OVERLAND PARK, Kan. – Churches could take a novel approach to fighting poverty in Johnson County, if they were to embrace an idea floated at a human service summit held here Tuesday.
The idea was to have church officials establish “story banks,” or collections of stories told by poor people so that those who are better off could better understand their circumstances and aspirations of those living in poverty.
“Hearing those stories and helping people understand that people who are poor want the same things they do may help change some of the policy discussion that goes on around poverty,” said Karen Wulfkuhle, executive director of the organization.
The idea was one of several that emerged from group discussions at the 12th annual summit, which was organized by United Community Services of Johnson County (UCS), a planning and research organization based in Lenexa.
The gathering was at the Ritz Charles event center and drew about 175 people.
Other suggestions included broadening efforts to tie corporate tax incentives to the creation of living-wage jobs and holding more events like the summit where people could meet and brainstorm ideas.
For instance, reference librarian Emily Walters and Trent Howerton, who is with a workforce development organization, said they discussed ways they could work together to help job seekers.
Wulfkuhle said this year’s summit built on themes from the past couple of years, which focused on the ability of the safety net to help the suburban poor. UCS focused this year on what the broader community can do to help fight poverty.
The group discussions followed a keynote speech by Erik Stegman, manager of the Half in Ten Campaign organized out of Washington, D.C. The campaign’s goal is to cut poverty in half in the U.S. over a decade starting in 2011.
The goal is achievable, he said, because the country halved the poverty rate to 12.1 percent in the 1960s with the War on Poverty programs.
“So we know we can do it,” he said, “and we can do it again.”
President Lyndon Johnson signed the Medicare and Medicaid programs into law in July 1965 in Independence, Mo., with former president Harry Truman looking on. Stegman said frustration with economic injustice also was a driving force in the movement that led to the Civil Rights Act of 1964.
According to the Half in Ten Campaign, the U.S. poverty rate was 15 percent in 2011. Campaign officials said that meant that 46.2 million Americans were living below the federal poverty level of $23,018 a year income for a family of four.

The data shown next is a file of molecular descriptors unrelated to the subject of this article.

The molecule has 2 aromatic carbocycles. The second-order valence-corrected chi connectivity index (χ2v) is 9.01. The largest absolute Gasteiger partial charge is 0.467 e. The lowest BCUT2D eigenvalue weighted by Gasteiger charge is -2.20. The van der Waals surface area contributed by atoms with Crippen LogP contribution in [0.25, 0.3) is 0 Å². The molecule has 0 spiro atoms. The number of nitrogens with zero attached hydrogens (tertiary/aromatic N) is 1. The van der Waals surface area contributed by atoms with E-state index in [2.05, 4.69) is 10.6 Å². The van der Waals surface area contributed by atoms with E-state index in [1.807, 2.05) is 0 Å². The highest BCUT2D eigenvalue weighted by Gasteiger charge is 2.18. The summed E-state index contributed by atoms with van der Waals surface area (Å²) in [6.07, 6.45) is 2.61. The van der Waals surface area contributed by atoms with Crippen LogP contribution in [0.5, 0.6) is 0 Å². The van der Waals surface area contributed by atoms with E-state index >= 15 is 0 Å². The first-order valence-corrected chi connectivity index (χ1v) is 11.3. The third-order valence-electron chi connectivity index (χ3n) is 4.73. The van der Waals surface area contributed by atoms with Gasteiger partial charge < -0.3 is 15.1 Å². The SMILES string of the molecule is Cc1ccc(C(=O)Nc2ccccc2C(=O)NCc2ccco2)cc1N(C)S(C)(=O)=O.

Data presented at the summit showed the poverty rate in Johnson County was 6.6 percent in 2011 out of a total a population of 552,991 people.
According to census data Stegman presented for Johnson County, median income dropped by about 12.6 percent between 2008 and 2011.
He said that though the median income was nearly $70,000 in the county, roughly a third of all the jobs in the county paid annual wages of less than $30,000 two years ago.
National census figures, he said, indicated that out-of-pocket medical expenses were by far the largest single factor pushing people into poverty in 2011, affecting roughly 10.6 million people.
The Half in Ten Campaign has two central tenets, according to Stegman:
- To rebuild an economy with full-employment opportunities and living wages
- To support sound and proven policies that keep families on their feet when the economy fails them
He said rising income inequality indicated the failure of the current economy.
“When we are talking about that first prong that fixed poverty before,” Stegman said, “it was the full-employment, equal-access economy, and that’s what we are still missing right now.”
Citing statistics from the Kansas Department of Labor, he said that seven of the top 10 jobs expected to have the greatest growth in the county through 2018 had median wages under $30,000 a year.
The service sector is among the fastest growing segment for job creation, he said.
As the Great Society programs and events, such as the August 1963 March on Washington, begin marking their 50-year anniversaries, Stegman said, the expected publicity presents an opportunity for anti-poverty advocates to get the word out about changes that need to occur.
The Half in Ten Campaign has already gathered some stories from individuals and posted them on its website broken down by state, including some in Kansas and Missouri.
“We want to be there to really tell the story about the people we really work with,” he said, “and I think this anniversary coming up is going to be a really important time to let low-income people speak for themselves.”